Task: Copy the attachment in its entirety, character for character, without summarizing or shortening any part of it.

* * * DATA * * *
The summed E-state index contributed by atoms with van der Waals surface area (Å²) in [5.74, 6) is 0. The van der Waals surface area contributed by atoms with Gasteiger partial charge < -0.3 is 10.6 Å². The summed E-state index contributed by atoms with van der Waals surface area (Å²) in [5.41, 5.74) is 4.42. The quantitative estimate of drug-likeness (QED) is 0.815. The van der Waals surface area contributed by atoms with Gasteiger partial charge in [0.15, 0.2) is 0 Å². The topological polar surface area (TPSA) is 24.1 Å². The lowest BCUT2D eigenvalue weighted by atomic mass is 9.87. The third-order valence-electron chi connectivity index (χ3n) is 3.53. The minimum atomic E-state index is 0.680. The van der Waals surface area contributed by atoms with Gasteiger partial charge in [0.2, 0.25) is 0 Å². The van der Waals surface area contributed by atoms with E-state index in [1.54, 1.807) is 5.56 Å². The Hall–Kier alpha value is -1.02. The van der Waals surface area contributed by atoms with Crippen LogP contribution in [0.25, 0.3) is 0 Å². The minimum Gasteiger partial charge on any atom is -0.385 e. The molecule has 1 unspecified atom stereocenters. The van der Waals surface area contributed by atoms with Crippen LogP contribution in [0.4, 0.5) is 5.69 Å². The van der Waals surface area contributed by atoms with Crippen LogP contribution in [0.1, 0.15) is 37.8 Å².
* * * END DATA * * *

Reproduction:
The summed E-state index contributed by atoms with van der Waals surface area (Å²) in [5.74, 6) is 0. The van der Waals surface area contributed by atoms with Gasteiger partial charge < -0.3 is 10.6 Å². The summed E-state index contributed by atoms with van der Waals surface area (Å²) in [5.41, 5.74) is 4.42. The quantitative estimate of drug-likeness (QED) is 0.815. The van der Waals surface area contributed by atoms with Gasteiger partial charge in [0.15, 0.2) is 0 Å². The topological polar surface area (TPSA) is 24.1 Å². The lowest BCUT2D eigenvalue weighted by atomic mass is 9.87. The third-order valence-electron chi connectivity index (χ3n) is 3.53. The minimum atomic E-state index is 0.680. The van der Waals surface area contributed by atoms with Gasteiger partial charge in [0.2, 0.25) is 0 Å². The van der Waals surface area contributed by atoms with E-state index in [1.54, 1.807) is 5.56 Å². The Hall–Kier alpha value is -1.02. The van der Waals surface area contributed by atoms with Crippen LogP contribution in [0.25, 0.3) is 0 Å². The minimum Gasteiger partial charge on any atom is -0.385 e. The molecule has 1 unspecified atom stereocenters. The van der Waals surface area contributed by atoms with Crippen LogP contribution in [0.4, 0.5) is 5.69 Å². The van der Waals surface area contributed by atoms with Crippen LogP contribution in [0.1, 0.15) is 37.8 Å².